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To few literary or scientific bodies is Europe under deeper obligations than to the Asiatic Society of Bengal. The parent or prototype of all existing associations for exploring the boundless regions of Eastern literature, it has numbered, since its institution in 1784, amongst its active members, the most eminent oriental scholars, of whom Sir Wm. Jones, its founder, Mr. Colebrooke, and Mr. Wilson, have successively enriched its Transactions with all that taste, sagacity, research, and profound erudition could extract from the treasures of Hindu science. Until within a very few years past, since continental scholars were attracted to the study of Sanscrit, the Asiatic Researches comprehended the sum of our knowledge of the classical literature of India; the European inquirer into that literature began and ended his investigations with this work; and even now its periodical appearance is eagerly looked for throughout the Western world,† the most accomplished orientalist feeling assured that each volume will contain some precious revelation,-some gem recovered from the deep mine of Sanscrit lore, some beam of light which will irradiate his path.

The seventeenth volume of the Researches now invites our notice'; and we shall find that it does not derogate from the reputation of its predecessors. A "Statistical Report on the Bhotia Mehals of Kamaon," by Mr. Traill, is the first paper in the volume. Bhot, in the modern restricted sense of the name, is that part of the Himalaya ranges, which once formed part (about one-third) of the Tibet province of Bhot. The productive and

Asiatic Researches; or Transactions of the Society, instituted in Bengal, for enquiring into the History, the Antiquities, the Arts and Sciences, and Literature of Asia. Vol. xvii. Calcutta, 1832. In the Report of the Council of the Asiatic Society of Paris for the year 1832-33, read before that Society in April last, M. Burnouf, the reporter, refers to the Researches in the following terms. After noticing the obstacles which impede the zeal of those who cultivate the languages and literature of Asia, he observes: "you will not, therefore, be surprised that we have not received, since our last general meeting, a new volume of the memoirs of the Asiatic Society of Calcutta; but we believe we may state, that the portion of Vol. xvii. devoted to the historical sciences will not be long before it appears, and that it will contain the continuation and conclusion of Mr. Wilson's great paper on the Indian sects."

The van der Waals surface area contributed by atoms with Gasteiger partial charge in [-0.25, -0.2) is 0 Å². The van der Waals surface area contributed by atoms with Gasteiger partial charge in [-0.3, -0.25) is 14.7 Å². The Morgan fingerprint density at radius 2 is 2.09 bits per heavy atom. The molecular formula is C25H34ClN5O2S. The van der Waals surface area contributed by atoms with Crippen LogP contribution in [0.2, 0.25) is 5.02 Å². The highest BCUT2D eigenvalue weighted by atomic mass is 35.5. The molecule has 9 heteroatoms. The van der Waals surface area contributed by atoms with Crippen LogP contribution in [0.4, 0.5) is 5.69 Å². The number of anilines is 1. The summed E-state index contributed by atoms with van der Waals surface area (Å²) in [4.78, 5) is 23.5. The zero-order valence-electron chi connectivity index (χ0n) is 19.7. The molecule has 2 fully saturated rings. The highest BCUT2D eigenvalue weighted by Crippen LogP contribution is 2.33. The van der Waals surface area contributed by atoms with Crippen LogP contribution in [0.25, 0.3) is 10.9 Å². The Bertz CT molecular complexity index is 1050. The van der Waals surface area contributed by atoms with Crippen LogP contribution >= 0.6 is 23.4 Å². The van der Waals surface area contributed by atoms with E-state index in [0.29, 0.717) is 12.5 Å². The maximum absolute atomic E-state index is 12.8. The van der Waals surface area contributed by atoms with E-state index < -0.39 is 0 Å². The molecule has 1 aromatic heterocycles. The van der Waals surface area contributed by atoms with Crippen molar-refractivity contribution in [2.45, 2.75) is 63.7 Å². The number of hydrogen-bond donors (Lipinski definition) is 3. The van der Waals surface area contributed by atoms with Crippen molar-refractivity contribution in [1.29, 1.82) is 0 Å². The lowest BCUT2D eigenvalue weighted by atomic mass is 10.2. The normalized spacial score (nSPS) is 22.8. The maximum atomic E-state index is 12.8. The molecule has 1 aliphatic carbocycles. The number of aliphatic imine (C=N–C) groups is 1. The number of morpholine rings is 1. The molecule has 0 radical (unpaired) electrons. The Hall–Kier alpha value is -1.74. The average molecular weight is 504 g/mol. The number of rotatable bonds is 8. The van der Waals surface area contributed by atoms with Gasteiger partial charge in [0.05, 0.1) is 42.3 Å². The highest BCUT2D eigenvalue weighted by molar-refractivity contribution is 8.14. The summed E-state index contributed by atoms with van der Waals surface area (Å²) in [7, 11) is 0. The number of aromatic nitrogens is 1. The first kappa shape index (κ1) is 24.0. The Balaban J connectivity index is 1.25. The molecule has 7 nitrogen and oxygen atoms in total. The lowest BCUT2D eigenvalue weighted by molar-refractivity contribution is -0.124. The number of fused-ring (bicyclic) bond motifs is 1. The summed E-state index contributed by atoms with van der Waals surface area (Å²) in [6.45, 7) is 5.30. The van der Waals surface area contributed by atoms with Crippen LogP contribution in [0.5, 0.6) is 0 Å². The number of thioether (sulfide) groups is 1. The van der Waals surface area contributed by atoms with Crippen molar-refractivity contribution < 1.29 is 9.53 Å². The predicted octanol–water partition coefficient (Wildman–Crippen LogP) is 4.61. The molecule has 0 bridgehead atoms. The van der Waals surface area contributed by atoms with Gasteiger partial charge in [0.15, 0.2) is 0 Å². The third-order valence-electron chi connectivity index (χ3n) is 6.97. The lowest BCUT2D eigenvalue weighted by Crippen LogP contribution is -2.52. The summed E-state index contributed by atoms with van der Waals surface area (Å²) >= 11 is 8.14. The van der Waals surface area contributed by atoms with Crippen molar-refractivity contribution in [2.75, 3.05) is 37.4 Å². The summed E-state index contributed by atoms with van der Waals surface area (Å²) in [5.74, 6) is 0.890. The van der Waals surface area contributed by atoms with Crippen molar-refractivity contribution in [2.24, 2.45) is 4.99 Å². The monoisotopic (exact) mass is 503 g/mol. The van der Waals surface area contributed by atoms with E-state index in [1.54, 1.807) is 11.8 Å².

habitable portion is confined to the passes and their immediate neighbourhood, not exceeding a sixteenth of its total extent; the remainder consisting of snow or barren rocks: the minimum elevation in the passes may be taken at 6,000 feet above the sea. The paths to the passes are along the rivers (branches of the Ganges and the Gogra), and roads of communication through the Himalaya unite the passes from east to west, but are passable during a few days only in each year. The interior of the Himalaya, except at these passes and paths, is inaccessible, and appears to be daily becoming more so, from the gradual extension of the zone of perpetual snow. "The Bhotias bear universal testimony to the fact of such extension," Mr. Traill states," and point out ridges, now never free from snow, which, within the memory of man, were clothed with forest and afforded periodical pastures for sheep." The passes may be said to be barely practicable; though the Bhotias travel through them without difficulty, even under burthens.

The Bhot Mehals present fifty-nine villages within the ghats, consisting of 1,325 houses, which are commonly large, two or more stories high, and substantially built of stone: in the choice of a site, security from avalanches, which are very destructive, forms the primary consideration. The population is estimated at about 10,000, of whom nine-tenths are native Bhotias, who are generally in good circumstances.

During full half the year, the surface is wholly covered with snow, beginning to fall about the end of September, and continuing to accumulate to the beginning of April. In open and level situations, where the bed of snow is in some years twelve feet deep, it is dissipated early in June; in the hollows not till the middle of July. During the five months of absence of snow, the thermometer ranges at sun-rise from 40° to 55°, and at midday, from 65° to 75° in the shade, and from 90° to 110° in the sun.